Example of Weekly Nature Intentions:
I will make the time to spend 15 minutes outdoors in Nature each day with my children.
I intend to be more attentive and mindful of Nature during my day.
I know I have the time needed to connect myself and my family with Nature.
I know my family is benefiting from our deepening connection with Nature.
Start - The next part of the strategy is simply to START. Don’t put off getting your nature dose until you have a chance for a big family day out, or longer time in a park. Instead start to notice and embrace the simple nature that’s around you in your home, around your home and in your immediate area. This is where your nature connection will truly begin today.
And the "right people" for your children is you!
Set yourself up to succeed – Don’t sabotage yourself by mindlessly piling on activities for you and your family each evening. Instead stay mindful of your priorities and leave space in your day for the family outing, however short.
To be successful at reaching any goal, I find I must have intention - rather than letting it drift aimlessly around my mind with the rest of the "I must's".
The key to success in my experience is setting a small goal, and reaching it with small, consistent actions.
So, don’t bite off more than you can chew at the beginning (by promising all sorts of high octane adventures to tempt the kids out of the house), which you can’t back up as the weeks go on.
Keep it local, simple and achievable using the Activity Finder on this blog.
Stack Your Habits - Tie your action to an existing habit
One good tip for creating new habits is to tie your new habit to a well established habit - in an approach known as “Habit Stacking”.
Habits like going to the bathroom, eating, brushing your teeth, getting ready in the morning or getting ready for bed at night are well engrained in your adult life by now. The trick is to stack on a small new action to these engrained habits and you might start to associate one with the other.
So for example:
Intention: Be more attentive and mindful of nature during my day.
Start to look out the window at the birds while brushing your teeth.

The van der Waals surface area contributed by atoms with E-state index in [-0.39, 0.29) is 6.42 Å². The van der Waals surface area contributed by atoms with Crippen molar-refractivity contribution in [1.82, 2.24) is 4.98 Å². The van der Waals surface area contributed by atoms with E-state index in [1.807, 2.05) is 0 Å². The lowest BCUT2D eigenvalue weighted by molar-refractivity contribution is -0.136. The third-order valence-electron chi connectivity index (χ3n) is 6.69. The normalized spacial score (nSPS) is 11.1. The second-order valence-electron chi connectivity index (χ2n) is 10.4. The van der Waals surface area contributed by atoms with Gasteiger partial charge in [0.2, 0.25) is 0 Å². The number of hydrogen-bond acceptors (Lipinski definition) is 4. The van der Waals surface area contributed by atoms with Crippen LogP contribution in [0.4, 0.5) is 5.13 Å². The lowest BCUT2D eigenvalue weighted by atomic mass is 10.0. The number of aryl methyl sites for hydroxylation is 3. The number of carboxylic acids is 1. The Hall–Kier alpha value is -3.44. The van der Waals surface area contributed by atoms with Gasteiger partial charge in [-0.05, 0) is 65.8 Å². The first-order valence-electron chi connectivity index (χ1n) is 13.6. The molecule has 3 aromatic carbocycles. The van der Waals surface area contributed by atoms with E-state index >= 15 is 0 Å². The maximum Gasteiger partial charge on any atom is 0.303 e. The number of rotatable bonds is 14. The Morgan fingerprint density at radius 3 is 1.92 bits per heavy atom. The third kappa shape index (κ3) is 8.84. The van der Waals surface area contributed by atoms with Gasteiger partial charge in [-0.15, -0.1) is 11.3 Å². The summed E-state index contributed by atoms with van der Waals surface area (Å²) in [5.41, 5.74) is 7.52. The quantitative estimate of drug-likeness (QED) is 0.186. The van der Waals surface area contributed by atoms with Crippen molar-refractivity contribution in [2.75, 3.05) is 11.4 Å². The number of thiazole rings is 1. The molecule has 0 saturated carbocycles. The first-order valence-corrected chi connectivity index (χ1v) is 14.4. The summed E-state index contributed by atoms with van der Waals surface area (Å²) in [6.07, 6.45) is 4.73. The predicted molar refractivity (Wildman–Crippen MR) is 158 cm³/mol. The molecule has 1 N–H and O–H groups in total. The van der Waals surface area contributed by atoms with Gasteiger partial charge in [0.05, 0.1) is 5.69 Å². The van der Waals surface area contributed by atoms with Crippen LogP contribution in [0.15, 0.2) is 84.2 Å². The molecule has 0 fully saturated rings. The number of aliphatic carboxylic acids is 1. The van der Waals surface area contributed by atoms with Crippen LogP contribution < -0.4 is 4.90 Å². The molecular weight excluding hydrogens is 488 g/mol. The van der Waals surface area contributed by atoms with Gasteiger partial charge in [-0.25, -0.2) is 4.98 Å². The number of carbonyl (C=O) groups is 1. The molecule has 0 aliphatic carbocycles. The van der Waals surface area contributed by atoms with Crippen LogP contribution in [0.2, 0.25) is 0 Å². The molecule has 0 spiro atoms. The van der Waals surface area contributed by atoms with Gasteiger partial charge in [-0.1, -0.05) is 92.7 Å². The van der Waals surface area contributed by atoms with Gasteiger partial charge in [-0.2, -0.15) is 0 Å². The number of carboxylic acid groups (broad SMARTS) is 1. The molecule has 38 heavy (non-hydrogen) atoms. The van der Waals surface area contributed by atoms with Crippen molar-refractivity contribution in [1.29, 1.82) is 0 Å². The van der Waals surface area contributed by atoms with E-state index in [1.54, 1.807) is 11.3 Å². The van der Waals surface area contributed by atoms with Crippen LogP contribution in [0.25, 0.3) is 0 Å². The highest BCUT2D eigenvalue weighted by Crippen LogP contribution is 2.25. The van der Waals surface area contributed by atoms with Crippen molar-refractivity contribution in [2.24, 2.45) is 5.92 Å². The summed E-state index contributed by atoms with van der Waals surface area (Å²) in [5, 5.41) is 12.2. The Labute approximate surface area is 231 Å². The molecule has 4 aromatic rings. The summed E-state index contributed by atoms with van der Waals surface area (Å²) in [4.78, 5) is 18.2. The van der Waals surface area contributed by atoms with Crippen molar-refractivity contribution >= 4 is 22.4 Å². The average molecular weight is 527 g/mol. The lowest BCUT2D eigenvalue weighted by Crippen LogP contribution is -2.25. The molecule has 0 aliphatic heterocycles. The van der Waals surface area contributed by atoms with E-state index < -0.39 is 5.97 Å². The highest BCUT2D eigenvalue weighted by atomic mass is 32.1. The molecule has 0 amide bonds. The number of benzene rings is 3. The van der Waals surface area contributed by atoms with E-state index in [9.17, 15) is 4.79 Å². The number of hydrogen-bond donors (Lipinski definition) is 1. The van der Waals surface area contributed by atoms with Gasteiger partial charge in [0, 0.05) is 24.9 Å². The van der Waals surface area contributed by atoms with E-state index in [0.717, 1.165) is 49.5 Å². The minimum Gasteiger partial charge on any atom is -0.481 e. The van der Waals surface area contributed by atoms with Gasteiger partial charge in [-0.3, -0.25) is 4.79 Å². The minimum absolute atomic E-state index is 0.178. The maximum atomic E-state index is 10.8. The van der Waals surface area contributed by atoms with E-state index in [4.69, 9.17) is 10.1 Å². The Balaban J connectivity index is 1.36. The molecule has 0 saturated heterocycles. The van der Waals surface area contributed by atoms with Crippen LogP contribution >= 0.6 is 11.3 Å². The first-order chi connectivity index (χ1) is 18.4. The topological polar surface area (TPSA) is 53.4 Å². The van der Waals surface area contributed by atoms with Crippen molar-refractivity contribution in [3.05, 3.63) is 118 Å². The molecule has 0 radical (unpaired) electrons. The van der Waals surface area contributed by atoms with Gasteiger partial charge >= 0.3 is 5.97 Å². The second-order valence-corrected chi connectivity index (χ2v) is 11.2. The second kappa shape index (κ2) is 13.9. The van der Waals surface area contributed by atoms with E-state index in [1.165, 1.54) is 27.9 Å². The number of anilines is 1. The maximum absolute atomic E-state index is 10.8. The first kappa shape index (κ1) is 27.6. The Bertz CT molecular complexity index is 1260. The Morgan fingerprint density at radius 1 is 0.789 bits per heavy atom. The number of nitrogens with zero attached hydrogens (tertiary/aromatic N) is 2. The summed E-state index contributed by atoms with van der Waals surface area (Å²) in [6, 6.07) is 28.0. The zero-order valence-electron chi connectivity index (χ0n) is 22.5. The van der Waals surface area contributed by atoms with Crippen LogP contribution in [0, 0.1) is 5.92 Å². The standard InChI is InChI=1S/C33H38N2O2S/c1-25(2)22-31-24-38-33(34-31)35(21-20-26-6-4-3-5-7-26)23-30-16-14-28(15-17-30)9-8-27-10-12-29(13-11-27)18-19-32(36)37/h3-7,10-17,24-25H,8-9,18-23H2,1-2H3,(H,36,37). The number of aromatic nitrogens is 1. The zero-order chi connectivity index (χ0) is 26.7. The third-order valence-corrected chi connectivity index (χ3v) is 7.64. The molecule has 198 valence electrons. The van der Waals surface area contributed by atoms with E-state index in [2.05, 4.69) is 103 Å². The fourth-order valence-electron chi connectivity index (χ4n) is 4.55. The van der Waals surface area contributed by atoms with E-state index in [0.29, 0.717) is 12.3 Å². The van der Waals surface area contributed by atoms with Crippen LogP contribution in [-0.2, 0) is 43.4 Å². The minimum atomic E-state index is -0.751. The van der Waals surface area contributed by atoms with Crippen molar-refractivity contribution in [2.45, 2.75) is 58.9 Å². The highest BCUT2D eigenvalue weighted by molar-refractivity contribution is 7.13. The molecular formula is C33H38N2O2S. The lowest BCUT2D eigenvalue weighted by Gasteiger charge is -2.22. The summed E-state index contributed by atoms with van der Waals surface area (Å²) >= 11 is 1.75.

Bring the kids with you when putting out the bin and check in with the weather, the birds, any animals nearby etc.
Find more strategies for Nature intentions and tips for making new habits here https://www.naturedays.ie/3-easy-steps-to-nature
Don't worry if some days things don’t work out as planned. I have a deep well of nature based activities, TV, and online resources in the Indoor Activity Finder. Your kids can still connect with Nature, or be inspired with stories, while indoors.
Our own resistance
I try not to be put off by my own resistance when it comes to setting my intention. Maybe you feel you don’t know enough about the outdoors to get involved with your kids in Nature, or are too overwhelmed with daily life to even start thinking of changing your schedule to bring in something new. Perhaps you may have no interest in the outdoors yourself and so have little motivation to pass on an interest to your kids. Whatever the resistance, you are not alone. We all have some and in bucket loads at times.
But try not to let this personal resistance define you and influence the reality you want to create for your own family.
Don’t beat yourself up if things don't go to plan for a day, a week or longer. Life happens. Just try to remember that a short ramble outdoors could be just the antidote you need to the tension headache building behind your eyes, or the exhaustion at the end of a working day.
Even a few minutes out in the garden on your own, or sitting on the door step, can put everything into perspective and shift your mindset.
3. Focus on progress
When you set your goal small and achievable, you will be achieving daily success without barely trying after just a short while. You can then build on this achievement as you begin to find more and more opportunities for Nature in your lives. And the good news is that your children will quickly take over where you start. They will regain their love of the outdoors quicker than you think, once you stick to your intention to connect your family with Nature.